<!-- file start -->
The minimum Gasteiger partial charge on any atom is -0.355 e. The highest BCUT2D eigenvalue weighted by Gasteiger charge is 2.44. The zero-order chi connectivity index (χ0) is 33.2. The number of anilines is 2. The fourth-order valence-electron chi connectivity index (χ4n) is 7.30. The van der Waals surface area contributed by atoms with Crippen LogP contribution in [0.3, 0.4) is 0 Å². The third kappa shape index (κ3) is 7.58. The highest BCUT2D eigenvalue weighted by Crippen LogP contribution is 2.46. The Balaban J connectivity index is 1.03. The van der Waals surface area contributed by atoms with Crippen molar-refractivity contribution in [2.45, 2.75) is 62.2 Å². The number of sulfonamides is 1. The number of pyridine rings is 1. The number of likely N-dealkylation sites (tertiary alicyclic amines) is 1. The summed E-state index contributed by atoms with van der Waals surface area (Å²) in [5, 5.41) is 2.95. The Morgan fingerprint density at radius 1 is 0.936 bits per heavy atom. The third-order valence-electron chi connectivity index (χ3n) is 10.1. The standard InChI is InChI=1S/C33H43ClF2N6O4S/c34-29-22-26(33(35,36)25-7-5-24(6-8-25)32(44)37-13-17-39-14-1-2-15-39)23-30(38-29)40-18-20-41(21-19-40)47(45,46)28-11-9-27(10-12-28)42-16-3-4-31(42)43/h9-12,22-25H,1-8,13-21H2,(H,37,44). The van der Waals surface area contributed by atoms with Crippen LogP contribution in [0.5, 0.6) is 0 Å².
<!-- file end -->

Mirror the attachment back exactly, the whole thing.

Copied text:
The minimum Gasteiger partial charge on any atom is -0.355 e. The highest BCUT2D eigenvalue weighted by Gasteiger charge is 2.44. The zero-order chi connectivity index (χ0) is 33.2. The number of anilines is 2. The fourth-order valence-electron chi connectivity index (χ4n) is 7.30. The van der Waals surface area contributed by atoms with Crippen LogP contribution in [0.3, 0.4) is 0 Å². The third kappa shape index (κ3) is 7.58. The highest BCUT2D eigenvalue weighted by Crippen LogP contribution is 2.46. The Balaban J connectivity index is 1.03. The van der Waals surface area contributed by atoms with Crippen molar-refractivity contribution in [2.45, 2.75) is 62.2 Å². The number of sulfonamides is 1. The number of pyridine rings is 1. The number of likely N-dealkylation sites (tertiary alicyclic amines) is 1. The summed E-state index contributed by atoms with van der Waals surface area (Å²) in [5, 5.41) is 2.95. The Morgan fingerprint density at radius 1 is 0.936 bits per heavy atom. The third-order valence-electron chi connectivity index (χ3n) is 10.1. The standard InChI is InChI=1S/C33H43ClF2N6O4S/c34-29-22-26(33(35,36)25-7-5-24(6-8-25)32(44)37-13-17-39-14-1-2-15-39)23-30(38-29)40-18-20-41(21-19-40)47(45,46)28-11-9-27(10-12-28)42-16-3-4-31(42)43/h9-12,22-25H,1-8,13-21H2,(H,37,44). The van der Waals surface area contributed by atoms with Crippen LogP contribution in [0.5, 0.6) is 0 Å².